Last month, I wrote about the battle between open source video tools and the entrenched industry around video. Google announced it had reached an accommodation with MPEG-LA to no longer imply that VP8 was threatened by MPEG-LA patents and it hoped to have VP8 standardized by MPEG.
At the IETF meeting where Google's staff explained the proposal, it was clear that the standards arbiters working for the companies with deep investments in MPEG H.264 were not going to make life easy. In contrast with the treatment received by other speakers, the Google speakers were constantly challenged by meeting attendees associated with H.264 -- almost to the point of harassment. It also became apparent that Nokia -- a company that, prior to its change of direction to become part of Microsoft's hegemony, had supported open source approaches -- was poised to mount a challenge to VP8.
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Since then, the challenge from Nokia has gained prominence. In an official filing responding to VP8's request for comments, Nokia has asserted it owns a large portfolio of software patents that it believes would need licensing to implement VP8 in certain contexts. More important, Nokia has stated it is not willing to license its patents. Since Nokia is not a member of MPEG-LA, licenses to its patents are not made available under the agreement with Google.
Does this mean a dead halt for VP8 and, by implication, for the exciting WebRTC proposal for Web browsers to have standard and open audio/video real-time capabilities? Not necessarily. The immediate response to this news from the open source community was to look for ways to render Nokia's patents invalid. As Groklaw points out, that may not be as hard as it seems. First, the reportedly enormous list of patents in Nokia's declaration seems to involve a great deal of duplication, with the same patents filed in multiple jurisdictions. Finding strong reasons for a patent being considered invalid in one may help prove it's invalid in the rest.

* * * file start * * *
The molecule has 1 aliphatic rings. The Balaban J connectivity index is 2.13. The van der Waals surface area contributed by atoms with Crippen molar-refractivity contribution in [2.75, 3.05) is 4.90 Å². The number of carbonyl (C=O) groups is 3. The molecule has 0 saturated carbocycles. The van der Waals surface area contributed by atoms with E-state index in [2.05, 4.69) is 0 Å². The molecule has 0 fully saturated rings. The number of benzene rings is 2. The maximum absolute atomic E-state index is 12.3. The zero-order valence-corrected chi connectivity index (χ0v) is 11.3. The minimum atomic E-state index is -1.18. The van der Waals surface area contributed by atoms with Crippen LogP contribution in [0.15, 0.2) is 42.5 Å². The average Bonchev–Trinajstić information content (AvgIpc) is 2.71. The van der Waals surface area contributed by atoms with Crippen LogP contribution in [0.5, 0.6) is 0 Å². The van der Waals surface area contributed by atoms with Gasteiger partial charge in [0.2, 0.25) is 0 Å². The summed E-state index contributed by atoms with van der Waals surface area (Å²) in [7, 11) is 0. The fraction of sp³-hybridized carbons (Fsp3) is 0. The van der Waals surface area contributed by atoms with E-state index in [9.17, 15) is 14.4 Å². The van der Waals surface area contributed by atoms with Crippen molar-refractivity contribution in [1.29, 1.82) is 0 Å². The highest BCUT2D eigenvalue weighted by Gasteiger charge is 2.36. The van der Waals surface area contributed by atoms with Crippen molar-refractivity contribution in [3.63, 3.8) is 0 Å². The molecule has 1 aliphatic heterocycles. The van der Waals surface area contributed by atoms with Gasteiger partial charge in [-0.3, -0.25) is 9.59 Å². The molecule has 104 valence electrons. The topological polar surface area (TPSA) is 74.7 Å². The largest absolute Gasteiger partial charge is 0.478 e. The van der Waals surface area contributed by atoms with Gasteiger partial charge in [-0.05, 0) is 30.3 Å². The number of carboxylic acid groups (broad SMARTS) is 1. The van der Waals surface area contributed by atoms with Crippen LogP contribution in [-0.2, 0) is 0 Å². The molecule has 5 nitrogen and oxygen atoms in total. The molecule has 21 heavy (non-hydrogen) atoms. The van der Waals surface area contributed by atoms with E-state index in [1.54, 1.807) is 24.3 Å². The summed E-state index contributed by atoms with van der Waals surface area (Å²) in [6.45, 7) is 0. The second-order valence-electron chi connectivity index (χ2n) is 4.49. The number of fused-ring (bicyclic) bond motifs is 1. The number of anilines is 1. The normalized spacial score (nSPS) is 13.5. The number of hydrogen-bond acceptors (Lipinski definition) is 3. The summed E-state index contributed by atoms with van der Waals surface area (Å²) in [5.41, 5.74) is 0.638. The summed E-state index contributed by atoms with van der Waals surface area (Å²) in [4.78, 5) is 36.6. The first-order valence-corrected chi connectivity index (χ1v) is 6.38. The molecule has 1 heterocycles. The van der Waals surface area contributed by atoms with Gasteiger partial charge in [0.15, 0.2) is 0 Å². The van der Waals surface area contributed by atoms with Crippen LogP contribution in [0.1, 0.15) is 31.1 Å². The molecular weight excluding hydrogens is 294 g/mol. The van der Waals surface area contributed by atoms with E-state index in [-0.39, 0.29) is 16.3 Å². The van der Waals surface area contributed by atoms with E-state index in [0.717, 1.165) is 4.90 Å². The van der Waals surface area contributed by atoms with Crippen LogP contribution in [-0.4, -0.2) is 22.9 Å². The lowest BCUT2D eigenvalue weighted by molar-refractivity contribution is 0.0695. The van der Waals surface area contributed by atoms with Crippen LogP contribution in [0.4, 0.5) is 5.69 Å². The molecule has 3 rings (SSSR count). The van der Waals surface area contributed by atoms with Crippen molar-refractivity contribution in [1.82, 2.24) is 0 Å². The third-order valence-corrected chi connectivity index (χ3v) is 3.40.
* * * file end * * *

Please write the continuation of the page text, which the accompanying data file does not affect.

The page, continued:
Second, the patents include a number of "continuations" -- requests by Nokia for second chances to prove some aspect of the patent that was found questionable really is OK. Mark Webbink points out:
The USPTO has been in no hurry to process these reconsideration requests. As a general rule, if the prosecution of the patent has taken this long (9 years) then it is fair to venture that there are some significant issues with the subject matter claimed.